TNK-BP

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TNK-BP
Type Public (OAO)
Traded as MCXTNBP
Industry Oil and gas
Predecessor(s) TNK
ONAKO
SIDANKO
Founded 2003 (2003) (Moscow)
Headquarters Moscow, Russia
Key people Eduard Khudainatov (appointed CEO)[1]
Products Petroleum
Natural gas
Refined oil products
Revenue US$ 60.2 billion (2011)
Net income US$ 9.0 billion (2011)
Total assets US$ 37.1 billion (2011)
Owner(s) Rosneft
Employees Approximately 50,000
Website www.tnk-bp.com/en/

TNK-BP was a major vertically integrated Russian oil company headquartered in Moscow. It was Russia's third-largest oil producer and among the ten largest private oil companies in the world.[2][3] In 2013 it was acquired by Russian oil company Rosneft.[1][4]

DeGolyer and MacNaughton confirmed that as of 31 December 2009 TNK-BP's total proved reserves amounted to 11.667 billion barrels (1.8549×10^9 m3) of oil equivalent, applying PRMS (formerly SPE) criteria. Proved reserves constitute a total proved PRMS reserve replacement ratio of 329%.[5]

History[edit]

On 1 September 2003, BP and a group of Russian businessmen, represented by the AAR (Alfa-Access-Renova) announced the creation of a strategic partnership to jointly hold their oil assets in Russia and Ukraine and creation of TNK-ВР. ААR contributed its holdings in TNK International, ONAKO, SIDANCO, RUSIA Petroleum (which held licenses for the Kovykta field and the Verkhnechonsk field), and the Rospan field in West Siberia (the New Urengoy and East Urengoy deposits). BP contributed its holding in SIDANCO, RUSIA Petroleum, and its BP Moscow retail network.

In January 2004, BP and AAR reached an agreement to incorporate AAR's 50% stake in Slavneft into TNK-BP. Slavneft, which has operations in Russia and Belarus, was previously owned jointly by AAR and Sibneft (now Gazprom Neft).[citation needed]

In 2009, TNK-BP increased production to 1.69 million barrels per day (269×10^3 m3/d) of oil equivalent (excluding TNK-BP’s share in Slavneft production) compared to 1.642 million barrels per day (261.1×10^3 m3/d) of oil equivalent produced in 2008. In 2009, TNK-BP's total proved reserves replacement ratio reached 329% according to PRMS methodology (formerly known as SPE). The average SEC LOF reserve replacement ratio over the past five years amounted to 139%.

On 18 October 2010, TNK-BP and BP reached an agreement for TNK-BP to acquire BP's upstream and pipeline assets in Vietnam and Venezuela for an overall price of $US1.8 billion.

In October 2011, the TNK-BP agreed to acquire a 45% stake in Amazon oil exploration blocks from Brazil's HRT Particiapoes for $1 billion.[6]

On 21 March 2013, Rosneft completed acquisition of TNK-BP.[1][4] As a result, Rosneft's vice-president Eduard Khudainatov was appointed as a new CEO of TNK-PB.[1]

Corporate structure[edit]

Rosneft owns TNK-BP International Limited, which in turn owns 95% of TNK-BP Holding, with the other 5% floating freely on public markets.[7] According to Rosneft's CEO Igor Sechin, no discussion had been held on a buyout of minority shareholders in TNK-BP Holding.[8]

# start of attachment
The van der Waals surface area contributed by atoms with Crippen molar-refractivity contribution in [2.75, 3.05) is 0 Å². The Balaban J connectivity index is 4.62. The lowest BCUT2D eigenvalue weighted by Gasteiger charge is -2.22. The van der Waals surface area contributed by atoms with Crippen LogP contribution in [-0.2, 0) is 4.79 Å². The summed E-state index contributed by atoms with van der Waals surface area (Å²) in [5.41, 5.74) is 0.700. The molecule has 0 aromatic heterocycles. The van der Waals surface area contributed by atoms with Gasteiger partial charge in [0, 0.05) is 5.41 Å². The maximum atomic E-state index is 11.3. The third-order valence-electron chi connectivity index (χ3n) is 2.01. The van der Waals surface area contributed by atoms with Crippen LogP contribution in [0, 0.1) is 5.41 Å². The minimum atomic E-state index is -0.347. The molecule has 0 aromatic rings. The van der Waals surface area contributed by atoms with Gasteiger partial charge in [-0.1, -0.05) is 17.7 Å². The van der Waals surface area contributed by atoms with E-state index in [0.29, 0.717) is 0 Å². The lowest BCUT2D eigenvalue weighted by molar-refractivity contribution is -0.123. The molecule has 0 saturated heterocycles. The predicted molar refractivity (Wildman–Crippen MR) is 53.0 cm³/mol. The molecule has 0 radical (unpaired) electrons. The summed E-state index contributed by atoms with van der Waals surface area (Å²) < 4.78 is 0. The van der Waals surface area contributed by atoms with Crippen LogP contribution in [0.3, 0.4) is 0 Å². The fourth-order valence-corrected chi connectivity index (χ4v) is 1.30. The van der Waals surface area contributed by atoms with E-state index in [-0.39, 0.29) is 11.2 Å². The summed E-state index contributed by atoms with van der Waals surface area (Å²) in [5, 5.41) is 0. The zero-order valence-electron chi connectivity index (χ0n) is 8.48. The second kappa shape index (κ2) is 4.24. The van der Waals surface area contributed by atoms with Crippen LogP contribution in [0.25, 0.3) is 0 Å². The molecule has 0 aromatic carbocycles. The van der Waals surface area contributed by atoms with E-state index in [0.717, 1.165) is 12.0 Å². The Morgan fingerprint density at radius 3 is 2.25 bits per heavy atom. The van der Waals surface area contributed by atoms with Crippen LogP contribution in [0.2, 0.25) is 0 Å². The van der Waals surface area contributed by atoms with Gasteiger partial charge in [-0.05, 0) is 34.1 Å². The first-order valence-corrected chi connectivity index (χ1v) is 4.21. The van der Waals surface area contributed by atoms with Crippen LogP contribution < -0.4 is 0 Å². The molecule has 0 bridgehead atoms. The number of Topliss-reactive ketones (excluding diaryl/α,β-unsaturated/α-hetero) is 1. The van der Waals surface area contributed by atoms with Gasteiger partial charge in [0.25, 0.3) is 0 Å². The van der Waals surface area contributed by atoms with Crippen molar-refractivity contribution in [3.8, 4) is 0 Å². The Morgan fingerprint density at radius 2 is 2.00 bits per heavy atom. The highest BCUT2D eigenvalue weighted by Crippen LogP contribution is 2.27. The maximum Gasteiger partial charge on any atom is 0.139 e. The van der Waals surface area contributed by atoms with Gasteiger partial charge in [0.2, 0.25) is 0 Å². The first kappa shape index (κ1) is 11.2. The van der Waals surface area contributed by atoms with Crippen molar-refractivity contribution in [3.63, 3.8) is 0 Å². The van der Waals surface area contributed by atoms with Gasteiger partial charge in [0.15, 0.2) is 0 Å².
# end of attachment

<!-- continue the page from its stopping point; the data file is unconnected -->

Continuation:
Operations[edit]

TNK-BP is a vertically integrated oil company with a diversified upstream and downstream portfolio in Russia and Ukraine. Its upstream operations are located primarily in Siberia and Volga-Urals region. In 2009 the company (excluding its 50% share in Slavneft) produced on average 1.69 million barrels per day (269×10^3 m3/d) of oil equivalent.

In downstream, TNK-BP controls 675 thousand barrels per day (107.3×10^3 m3/d) in installed refining capacity, with principal refining assets located in Ryazan, Saratov, Nizhnevartovsk, and Lysychansk. The company operates a retail network of approximately 1,400 filling stations in Russia and Ukraine working under the BP and TNK brands. The company is one of the key suppliers to the Moscow retail market and is a market leader in Ukraine.

One of TNK-BP's strategic goals is to expand its natural gas business. Its main gas asset in Rospan International, owned 100% by TNK-BP. Rospan is located in the Yamal-Nenets autonomous area with significant gas potential of 1.4 million barrels per day (220×10^3 m3/d) of oil equivalent of natural gas 3P reserves and an ability to produce 15 billion cubic meters per year.

One of TNK-BP's stated long term aims is to enter into the international market. On 18 October 2010, TNK-BP and BP reached an agreement for TNK-BP to acquire BP's upstream and pipeline assets in Vietnam and Venezuela for an overall price of $US1.8 billion. According to the terms of the agreements, in Venezuela TNK-BP will acquire from BP a 16.7% equity stake in the PetroMonagas SA extra heavy oil producer, a 40% stake in Petroperija SA which operates the DZO field, and a 26.7% stake in Boqueron SA. In Vietnam, TNK-BP will acquire from BP a 35% stake in an upstream offshore gas production block containing the Lan Tay and Lan Do gas condensate fields, a 32.7% stake in the Nam Con Son Pipeline and Terminal, and a 33.3% stake in the Phu My 3 power plant.